COMPUTATIONAL SOCIAL SCIENCE SEMINAR – Quantifying the Social Debates of Anti-Vaccination on Twitter – Yuan

When:
October 6, 2017 @ 3:00 pm – 4:30 pm
2017-10-06T15:00:00-04:00
2017-10-06T16:30:00-04:00
Where:
Center for Social Complexity Suite 3rd Floor, Research Hall, Fairfax Campus
Cost:
Free
Contact:
Karen Underwood
7039939298

COMPUTATIONAL SOCIAL SCIENCE FRIDAY SEMINAR

Xiaoyi Yuan, PhD Student
Computational Social Science Program
Department of Computational and Data Sciences
George Mason University

Quantifying the Social Debates of Anti-Vaccination on Twitter

Friday, October 6, 3:00 p.m.
Center for Social Complexity Suite
3rd Floor, Research Hall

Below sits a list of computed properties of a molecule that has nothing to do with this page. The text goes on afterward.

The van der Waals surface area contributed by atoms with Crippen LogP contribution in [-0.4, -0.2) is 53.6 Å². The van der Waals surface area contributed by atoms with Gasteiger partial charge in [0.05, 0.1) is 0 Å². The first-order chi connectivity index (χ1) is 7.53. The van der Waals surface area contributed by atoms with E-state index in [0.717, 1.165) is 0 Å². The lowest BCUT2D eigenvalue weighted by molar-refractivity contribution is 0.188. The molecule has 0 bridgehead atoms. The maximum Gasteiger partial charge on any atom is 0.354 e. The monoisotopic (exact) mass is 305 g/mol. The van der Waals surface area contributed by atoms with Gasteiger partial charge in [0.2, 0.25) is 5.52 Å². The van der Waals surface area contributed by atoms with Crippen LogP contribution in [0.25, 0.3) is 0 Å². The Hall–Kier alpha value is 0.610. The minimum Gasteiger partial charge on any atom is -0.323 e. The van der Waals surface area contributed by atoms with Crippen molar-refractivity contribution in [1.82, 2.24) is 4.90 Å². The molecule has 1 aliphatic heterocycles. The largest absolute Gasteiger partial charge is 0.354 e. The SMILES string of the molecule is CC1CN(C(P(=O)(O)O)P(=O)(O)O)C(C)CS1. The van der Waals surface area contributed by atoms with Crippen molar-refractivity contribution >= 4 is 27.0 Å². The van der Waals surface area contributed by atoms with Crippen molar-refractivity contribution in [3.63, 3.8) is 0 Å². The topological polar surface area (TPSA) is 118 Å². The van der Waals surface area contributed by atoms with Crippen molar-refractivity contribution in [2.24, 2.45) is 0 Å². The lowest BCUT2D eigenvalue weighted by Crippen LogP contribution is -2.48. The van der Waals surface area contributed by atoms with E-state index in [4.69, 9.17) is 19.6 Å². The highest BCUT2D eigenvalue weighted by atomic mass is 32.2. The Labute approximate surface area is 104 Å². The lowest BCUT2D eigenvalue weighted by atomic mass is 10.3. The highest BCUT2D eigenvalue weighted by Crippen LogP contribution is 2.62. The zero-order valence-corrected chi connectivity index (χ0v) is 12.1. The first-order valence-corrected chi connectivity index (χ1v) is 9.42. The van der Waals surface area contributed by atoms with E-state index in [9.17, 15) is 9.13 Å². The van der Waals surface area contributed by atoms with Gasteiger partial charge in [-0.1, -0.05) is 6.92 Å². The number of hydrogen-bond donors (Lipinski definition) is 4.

Measles is one of the leading causes of death among young children. In many developed countries with high measles, mumps, and rubella (MMR) vaccine coverage, measles outbreaks still happen each year. Social media has been one of the dominant information sources to gain vaccination knowledge and thus has also been the focus of the “anti-vaccine movement”. This talk is about two of my recent research projects on this topic. The first one will be introduced briefly, which is an agent-based model demonstrating how a small amount of online anti-vaccine sentiment could have the power of increasing the probability of measles outbreaks significantly. This research inspired me to investigate details of communicative pattern of “anti-vacciners” by analyzing a large twitter dataset (660892 tweets) after the California Disneyland measles outbreak in 2015. This second research has two main parts: first, in order to identify “anti-vacciners”, I used supervised learning to label each tweet as either positive, neutral, or negative opinion towards vaccination. The linear support vector machine model shows good performance on this dataset with an accuracy score of 72% on test data. Second, Louvain’s method for community detection of the retweet network shows the common pattern of social media communities; i.e., overall fragmented but with a few large communities. By investigating the opinion distribution in big communities, however, I discovered that they are highly overlapped, especially within “anti-vacciners”, meaning that they have more frequent communication within their own opinion group than with others. What’s useful for health communication strategies is to look further into the brokers–those who stand between two or more communities. At the end of the talk, I will address details of analyzing the brokerage as well.